Every orbit and trajectory outside atmospheres is in principle reversible, i.e., in the space-time function the time is reversed. The velocities are reversed and the accelerations are the same, including those due to rocket bursts. Thus if a rocket burst is in the direction of the velocity, in the reversed case it is opposite to the velocity. Of course in the case of rocket bursts there is no full reversal of events, both ways the same delta-v is used and the same mass ratio applies.
Standard assumptions in astrodynamics include non-interference from outside bodies, negligible mass for one of the bodies, and negligible other forces (such as from the solar wind, atmospheric drag, etc.). More accurate calculations can be made without these simplifying assumptions, but they are more complicated. The increased accuracy often does not make enough of a difference in the calculation to be worthwhile.
Kepler's laws of planetary motion may be derived from Newton's laws, when it is assumed that the orbiting body is subject only to the gravitational force of the central attractor. When an engine thrust or propulsive force is present, Newton's laws still apply, but Kepler's laws are invalidated. When the thrust stops, the resulting orbit will be different but will once again be described by Kepler's laws. The three laws are:
The formula for an escape velocity is easily derived as follows. The specific energy (energy per unit mass) of any space vehicle is composed of two components, the specific potential energy and the specific kinetic energy. The specific potential energy associated with a planet of mass M is given by
while the specific kinetic energy of an object is given by
Since energy is conserved,
and so the total specific orbital energy
does not depend on the distance, , from the center of the central body to the space vehicle in question. Therefore, the object can reach infinite only if this quantity is nonnegative, which implies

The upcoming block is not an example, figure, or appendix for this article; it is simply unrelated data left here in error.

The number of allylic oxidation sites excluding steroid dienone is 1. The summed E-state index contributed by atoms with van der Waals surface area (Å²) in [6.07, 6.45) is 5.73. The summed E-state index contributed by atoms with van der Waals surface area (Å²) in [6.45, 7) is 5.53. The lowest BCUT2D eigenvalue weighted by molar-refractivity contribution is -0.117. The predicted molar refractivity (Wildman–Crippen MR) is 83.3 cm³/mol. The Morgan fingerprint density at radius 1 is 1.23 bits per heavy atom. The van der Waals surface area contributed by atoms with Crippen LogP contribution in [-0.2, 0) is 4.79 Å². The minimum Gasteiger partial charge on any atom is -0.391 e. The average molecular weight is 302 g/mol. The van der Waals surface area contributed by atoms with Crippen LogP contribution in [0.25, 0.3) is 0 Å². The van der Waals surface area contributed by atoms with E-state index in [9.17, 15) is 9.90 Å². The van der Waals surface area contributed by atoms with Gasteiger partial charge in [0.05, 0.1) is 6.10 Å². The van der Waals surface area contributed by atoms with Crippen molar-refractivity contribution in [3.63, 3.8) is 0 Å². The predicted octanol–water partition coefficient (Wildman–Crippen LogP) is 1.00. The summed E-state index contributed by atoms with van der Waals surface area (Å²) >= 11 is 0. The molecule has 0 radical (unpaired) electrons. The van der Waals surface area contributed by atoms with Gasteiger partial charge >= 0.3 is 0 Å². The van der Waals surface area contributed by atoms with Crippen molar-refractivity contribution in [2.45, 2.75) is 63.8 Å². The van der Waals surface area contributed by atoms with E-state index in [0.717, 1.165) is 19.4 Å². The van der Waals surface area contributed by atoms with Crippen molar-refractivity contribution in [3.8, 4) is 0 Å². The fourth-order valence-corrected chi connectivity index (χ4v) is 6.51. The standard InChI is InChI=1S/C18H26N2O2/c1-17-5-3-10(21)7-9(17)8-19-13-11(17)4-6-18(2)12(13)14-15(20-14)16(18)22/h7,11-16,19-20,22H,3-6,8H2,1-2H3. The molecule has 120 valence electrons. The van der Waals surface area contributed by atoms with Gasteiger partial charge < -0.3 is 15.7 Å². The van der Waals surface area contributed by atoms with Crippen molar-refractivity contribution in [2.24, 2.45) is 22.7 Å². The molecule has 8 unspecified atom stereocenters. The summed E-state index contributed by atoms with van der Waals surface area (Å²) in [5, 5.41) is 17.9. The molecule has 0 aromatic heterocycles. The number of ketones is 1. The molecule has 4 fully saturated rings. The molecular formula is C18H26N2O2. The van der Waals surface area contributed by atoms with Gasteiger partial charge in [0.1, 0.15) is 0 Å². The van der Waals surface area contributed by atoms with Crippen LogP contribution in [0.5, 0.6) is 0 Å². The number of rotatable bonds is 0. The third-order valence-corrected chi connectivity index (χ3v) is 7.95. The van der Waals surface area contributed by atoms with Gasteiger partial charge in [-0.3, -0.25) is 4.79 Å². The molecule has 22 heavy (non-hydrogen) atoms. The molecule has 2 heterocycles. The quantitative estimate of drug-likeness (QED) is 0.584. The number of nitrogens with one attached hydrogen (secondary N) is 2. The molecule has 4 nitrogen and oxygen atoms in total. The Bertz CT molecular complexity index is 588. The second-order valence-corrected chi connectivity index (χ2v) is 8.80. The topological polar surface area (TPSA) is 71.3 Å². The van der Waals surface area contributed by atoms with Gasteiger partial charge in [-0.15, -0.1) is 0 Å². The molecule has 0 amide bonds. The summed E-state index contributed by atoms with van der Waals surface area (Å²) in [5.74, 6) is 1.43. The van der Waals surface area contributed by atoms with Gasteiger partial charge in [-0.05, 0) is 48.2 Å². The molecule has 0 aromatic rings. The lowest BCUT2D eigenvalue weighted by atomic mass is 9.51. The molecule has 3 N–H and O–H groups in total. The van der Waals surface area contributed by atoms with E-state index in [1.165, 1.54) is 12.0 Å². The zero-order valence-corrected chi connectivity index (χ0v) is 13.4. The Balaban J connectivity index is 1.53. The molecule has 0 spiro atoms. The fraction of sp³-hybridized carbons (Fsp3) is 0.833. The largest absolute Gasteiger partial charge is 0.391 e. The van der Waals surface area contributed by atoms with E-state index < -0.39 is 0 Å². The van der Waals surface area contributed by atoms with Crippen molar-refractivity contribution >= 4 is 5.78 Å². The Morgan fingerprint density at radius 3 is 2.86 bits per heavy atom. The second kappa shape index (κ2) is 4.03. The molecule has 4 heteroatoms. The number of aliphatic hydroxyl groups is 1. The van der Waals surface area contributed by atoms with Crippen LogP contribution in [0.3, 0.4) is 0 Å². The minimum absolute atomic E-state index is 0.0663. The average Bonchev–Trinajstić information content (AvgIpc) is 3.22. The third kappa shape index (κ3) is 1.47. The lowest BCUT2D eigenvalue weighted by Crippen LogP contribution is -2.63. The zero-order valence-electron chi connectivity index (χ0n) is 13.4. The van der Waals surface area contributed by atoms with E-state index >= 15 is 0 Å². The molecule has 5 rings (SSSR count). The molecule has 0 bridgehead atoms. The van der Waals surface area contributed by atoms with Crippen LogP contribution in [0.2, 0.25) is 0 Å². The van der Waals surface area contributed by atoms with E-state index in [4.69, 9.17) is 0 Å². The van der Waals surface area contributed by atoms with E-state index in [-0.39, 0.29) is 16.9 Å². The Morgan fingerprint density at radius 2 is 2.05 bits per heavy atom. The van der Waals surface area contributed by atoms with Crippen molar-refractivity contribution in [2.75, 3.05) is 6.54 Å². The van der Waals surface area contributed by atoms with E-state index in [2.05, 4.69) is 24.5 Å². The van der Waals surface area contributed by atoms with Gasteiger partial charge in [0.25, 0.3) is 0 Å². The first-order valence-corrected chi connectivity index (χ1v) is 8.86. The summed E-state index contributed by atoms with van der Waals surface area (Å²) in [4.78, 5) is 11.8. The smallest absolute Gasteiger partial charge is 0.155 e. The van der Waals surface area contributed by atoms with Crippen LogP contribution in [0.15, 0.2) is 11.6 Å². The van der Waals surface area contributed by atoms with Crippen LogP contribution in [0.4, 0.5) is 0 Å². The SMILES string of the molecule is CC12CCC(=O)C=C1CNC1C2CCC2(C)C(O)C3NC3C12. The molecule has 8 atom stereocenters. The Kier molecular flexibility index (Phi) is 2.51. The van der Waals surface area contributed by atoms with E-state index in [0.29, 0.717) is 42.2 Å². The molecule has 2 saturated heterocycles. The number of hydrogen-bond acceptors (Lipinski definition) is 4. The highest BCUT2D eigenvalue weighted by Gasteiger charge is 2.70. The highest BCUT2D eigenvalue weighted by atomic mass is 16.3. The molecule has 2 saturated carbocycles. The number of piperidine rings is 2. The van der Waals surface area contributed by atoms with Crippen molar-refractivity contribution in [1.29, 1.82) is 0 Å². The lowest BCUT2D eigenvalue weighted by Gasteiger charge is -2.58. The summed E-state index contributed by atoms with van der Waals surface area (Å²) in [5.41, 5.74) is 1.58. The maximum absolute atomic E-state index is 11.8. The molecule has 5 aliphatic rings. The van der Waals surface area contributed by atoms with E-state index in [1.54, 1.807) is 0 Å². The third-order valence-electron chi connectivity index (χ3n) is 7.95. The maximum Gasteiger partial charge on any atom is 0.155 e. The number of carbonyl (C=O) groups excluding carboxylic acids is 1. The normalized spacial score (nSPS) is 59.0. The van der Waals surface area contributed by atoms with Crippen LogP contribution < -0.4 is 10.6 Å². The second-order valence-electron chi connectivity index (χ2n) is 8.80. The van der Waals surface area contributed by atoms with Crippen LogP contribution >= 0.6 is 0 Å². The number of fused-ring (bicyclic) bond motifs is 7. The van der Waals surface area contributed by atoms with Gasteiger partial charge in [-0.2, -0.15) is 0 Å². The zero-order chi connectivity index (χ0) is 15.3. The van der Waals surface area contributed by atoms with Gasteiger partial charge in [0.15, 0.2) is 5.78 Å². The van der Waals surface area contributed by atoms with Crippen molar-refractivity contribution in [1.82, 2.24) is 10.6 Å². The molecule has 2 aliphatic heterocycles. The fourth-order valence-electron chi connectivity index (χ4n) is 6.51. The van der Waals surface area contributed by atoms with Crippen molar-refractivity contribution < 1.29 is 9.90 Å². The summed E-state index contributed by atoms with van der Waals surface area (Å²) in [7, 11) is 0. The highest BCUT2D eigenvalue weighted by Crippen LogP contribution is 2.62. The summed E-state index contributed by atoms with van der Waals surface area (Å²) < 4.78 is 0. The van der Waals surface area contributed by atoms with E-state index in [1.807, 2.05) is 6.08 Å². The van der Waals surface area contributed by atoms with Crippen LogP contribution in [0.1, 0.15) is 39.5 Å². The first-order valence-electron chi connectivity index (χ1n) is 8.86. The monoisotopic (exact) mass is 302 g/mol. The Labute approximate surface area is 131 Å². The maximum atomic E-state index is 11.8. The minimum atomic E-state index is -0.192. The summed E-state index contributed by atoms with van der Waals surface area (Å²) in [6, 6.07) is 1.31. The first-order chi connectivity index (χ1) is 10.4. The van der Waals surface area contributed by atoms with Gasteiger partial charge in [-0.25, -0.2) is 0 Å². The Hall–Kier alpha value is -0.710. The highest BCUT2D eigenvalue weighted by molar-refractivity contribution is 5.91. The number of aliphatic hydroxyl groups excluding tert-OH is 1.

The escape velocity from the Earth's surface is about 11 km/s, but that is insufficient to send the body an infinite distance because of the gravitational pull of the Sun. To escape the Solar System from a location at a distance from the Sun equal to the distance Sun–Earth, but not close to the Earth, requires around 42 km/s velocity, but there will be "partial cr" for the Earth's orbital velocity for spacecraft launched from Earth, if their further acceleration (due to the propulsion system) carries them in the same direction as Earth travels in its orbit.
is called the gravitational parameter. and are the masses of objects 1 and 2, and is the specific angular momentum of object 2 with respect to object 1. The parameter is known as the true anomaly, is the semi-latus rectum, while is the orbital eccentricity, all obtainable from the various forms of the six independent orbital elements.
All bounded orbits where the gravity of a central body dominates are elliptical in nature. A special case of this is the circular orbit, which is an ellipse of zero eccentricity. The formula for the velocity of a body in a circular orbit at distance r from the center of gravity of mass M can be derived as follows -
Centrifugal acceleration matches the acceleration due to gravity.
where is the gravitational constant, equal to
To properly use this formula, the units must be consistent; for example, must be in kilograms, and must be in meters. The answer will be in meters per second.
To escape from gravity, the kinetic energy must at least match the negative potential energy. So, and therefore,
If , then the denominator of the equation of free orbits varies with the true anomaly , but remains positive, never becoming zero. Therefore, the relative position vector remains bounded, having its smallest magnitude at periapsis , which is given by:
The maximum value is reached when . This point is called the apoapsis, and its radial coordinate, denoted , is
Let be the distance measured along the apse line from periapsis to apoapsis , as illustrated in the equation below:
Substituting the equations above, we get:
a is the semimajor axis of the ellipse. Solving for , and substituting the result in the conic section curve formula above, we get:
Under standard assumptions the orbital period () of a body traveling along an elliptic orbit can be computed as:
The velocity equation for a hyperbolic trajectory has either + , or it is the same with the convention that in that case a is negative.
Using the virial theorem we find:
If the eccentricity equals 1, then the orbit equation becomes:
As the true anomaly θ approaches 180°, the denominator approaches zero, so that r tends towards infinity. Hence, the energy of the trajectory for which e=1 is zero, and is given by:
In other words, the speed anywhere on a parabolic path is:
If , the orbit formula,